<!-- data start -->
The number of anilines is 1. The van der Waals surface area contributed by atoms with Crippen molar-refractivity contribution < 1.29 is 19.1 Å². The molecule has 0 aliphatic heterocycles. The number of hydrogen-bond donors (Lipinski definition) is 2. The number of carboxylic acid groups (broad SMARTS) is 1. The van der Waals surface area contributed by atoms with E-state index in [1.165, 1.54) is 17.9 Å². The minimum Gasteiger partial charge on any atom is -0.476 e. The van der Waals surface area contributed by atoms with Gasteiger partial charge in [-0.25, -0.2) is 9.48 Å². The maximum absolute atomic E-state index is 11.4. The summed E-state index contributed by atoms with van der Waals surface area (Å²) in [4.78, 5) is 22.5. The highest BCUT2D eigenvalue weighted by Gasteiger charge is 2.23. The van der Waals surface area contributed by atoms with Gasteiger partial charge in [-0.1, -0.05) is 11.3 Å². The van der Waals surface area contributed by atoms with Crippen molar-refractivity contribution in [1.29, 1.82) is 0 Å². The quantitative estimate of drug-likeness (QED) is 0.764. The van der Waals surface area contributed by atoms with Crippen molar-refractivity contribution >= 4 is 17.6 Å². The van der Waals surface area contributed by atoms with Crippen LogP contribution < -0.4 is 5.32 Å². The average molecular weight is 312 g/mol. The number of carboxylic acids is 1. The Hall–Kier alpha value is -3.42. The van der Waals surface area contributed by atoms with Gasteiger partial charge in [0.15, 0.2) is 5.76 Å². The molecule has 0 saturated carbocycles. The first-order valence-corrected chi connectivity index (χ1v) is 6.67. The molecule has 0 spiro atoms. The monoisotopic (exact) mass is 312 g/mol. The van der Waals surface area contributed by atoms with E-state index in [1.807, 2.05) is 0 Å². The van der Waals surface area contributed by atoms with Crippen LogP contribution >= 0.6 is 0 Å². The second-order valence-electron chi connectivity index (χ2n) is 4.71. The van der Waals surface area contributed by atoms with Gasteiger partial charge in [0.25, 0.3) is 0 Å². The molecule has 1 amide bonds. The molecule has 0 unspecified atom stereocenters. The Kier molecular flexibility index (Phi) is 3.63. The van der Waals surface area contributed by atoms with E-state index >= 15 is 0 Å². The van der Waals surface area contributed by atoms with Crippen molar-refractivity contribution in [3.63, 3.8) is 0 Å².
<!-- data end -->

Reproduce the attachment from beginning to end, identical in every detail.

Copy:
The number of anilines is 1. The van der Waals surface area contributed by atoms with Crippen molar-refractivity contribution < 1.29 is 19.1 Å². The molecule has 0 aliphatic heterocycles. The number of hydrogen-bond donors (Lipinski definition) is 2. The number of carboxylic acid groups (broad SMARTS) is 1. The van der Waals surface area contributed by atoms with E-state index in [1.165, 1.54) is 17.9 Å². The minimum Gasteiger partial charge on any atom is -0.476 e. The van der Waals surface area contributed by atoms with Gasteiger partial charge in [-0.25, -0.2) is 9.48 Å². The maximum absolute atomic E-state index is 11.4. The summed E-state index contributed by atoms with van der Waals surface area (Å²) in [4.78, 5) is 22.5. The highest BCUT2D eigenvalue weighted by Gasteiger charge is 2.23. The van der Waals surface area contributed by atoms with Gasteiger partial charge in [-0.1, -0.05) is 11.3 Å². The van der Waals surface area contributed by atoms with Crippen molar-refractivity contribution in [1.29, 1.82) is 0 Å². The quantitative estimate of drug-likeness (QED) is 0.764. The van der Waals surface area contributed by atoms with Crippen molar-refractivity contribution >= 4 is 17.6 Å². The van der Waals surface area contributed by atoms with Crippen LogP contribution < -0.4 is 5.32 Å². The average molecular weight is 312 g/mol. The number of carboxylic acids is 1. The Hall–Kier alpha value is -3.42. The van der Waals surface area contributed by atoms with Gasteiger partial charge in [0.15, 0.2) is 5.76 Å². The molecule has 0 saturated carbocycles. The first-order valence-corrected chi connectivity index (χ1v) is 6.67. The molecule has 0 spiro atoms. The monoisotopic (exact) mass is 312 g/mol. The van der Waals surface area contributed by atoms with E-state index in [1.807, 2.05) is 0 Å². The van der Waals surface area contributed by atoms with Crippen LogP contribution >= 0.6 is 0 Å². The second-order valence-electron chi connectivity index (χ2n) is 4.71. The van der Waals surface area contributed by atoms with Gasteiger partial charge in [0.25, 0.3) is 0 Å². The molecule has 1 amide bonds. The molecule has 0 unspecified atom stereocenters. The Kier molecular flexibility index (Phi) is 3.63. The van der Waals surface area contributed by atoms with E-state index >= 15 is 0 Å². The van der Waals surface area contributed by atoms with Crippen molar-refractivity contribution in [3.63, 3.8) is 0 Å².